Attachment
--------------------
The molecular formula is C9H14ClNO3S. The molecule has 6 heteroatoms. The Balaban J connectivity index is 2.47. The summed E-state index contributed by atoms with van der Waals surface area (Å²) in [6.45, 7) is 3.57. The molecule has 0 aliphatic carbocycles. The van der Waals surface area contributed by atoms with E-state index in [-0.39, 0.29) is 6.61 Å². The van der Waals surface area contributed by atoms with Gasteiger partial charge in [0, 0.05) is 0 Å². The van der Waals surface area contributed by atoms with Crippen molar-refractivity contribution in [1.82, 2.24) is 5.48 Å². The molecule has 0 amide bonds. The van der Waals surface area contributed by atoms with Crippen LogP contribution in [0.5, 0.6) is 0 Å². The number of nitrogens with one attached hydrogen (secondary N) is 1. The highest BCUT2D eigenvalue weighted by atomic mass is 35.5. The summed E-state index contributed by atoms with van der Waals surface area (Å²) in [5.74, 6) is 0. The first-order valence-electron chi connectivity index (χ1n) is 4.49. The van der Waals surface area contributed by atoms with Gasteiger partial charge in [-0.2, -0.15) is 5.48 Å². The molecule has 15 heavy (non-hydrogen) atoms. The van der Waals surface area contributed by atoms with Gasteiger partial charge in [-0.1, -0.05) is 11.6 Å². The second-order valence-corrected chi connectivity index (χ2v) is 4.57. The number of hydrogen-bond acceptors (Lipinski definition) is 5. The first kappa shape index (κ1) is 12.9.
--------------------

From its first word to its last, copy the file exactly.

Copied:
The molecular formula is C9H14ClNO3S. The molecule has 6 heteroatoms. The Balaban J connectivity index is 2.47. The summed E-state index contributed by atoms with van der Waals surface area (Å²) in [6.45, 7) is 3.57. The molecule has 0 aliphatic carbocycles. The van der Waals surface area contributed by atoms with E-state index in [-0.39, 0.29) is 6.61 Å². The van der Waals surface area contributed by atoms with Gasteiger partial charge in [0, 0.05) is 0 Å². The van der Waals surface area contributed by atoms with Crippen molar-refractivity contribution in [1.82, 2.24) is 5.48 Å². The molecule has 0 amide bonds. The van der Waals surface area contributed by atoms with Crippen LogP contribution in [0.5, 0.6) is 0 Å². The number of nitrogens with one attached hydrogen (secondary N) is 1. The highest BCUT2D eigenvalue weighted by atomic mass is 35.5. The summed E-state index contributed by atoms with van der Waals surface area (Å²) in [5.74, 6) is 0. The first-order valence-electron chi connectivity index (χ1n) is 4.49. The van der Waals surface area contributed by atoms with Gasteiger partial charge in [-0.2, -0.15) is 5.48 Å². The molecule has 15 heavy (non-hydrogen) atoms. The van der Waals surface area contributed by atoms with Gasteiger partial charge in [-0.1, -0.05) is 11.6 Å². The second-order valence-corrected chi connectivity index (χ2v) is 4.57. The number of hydrogen-bond acceptors (Lipinski definition) is 5. The first kappa shape index (κ1) is 12.9.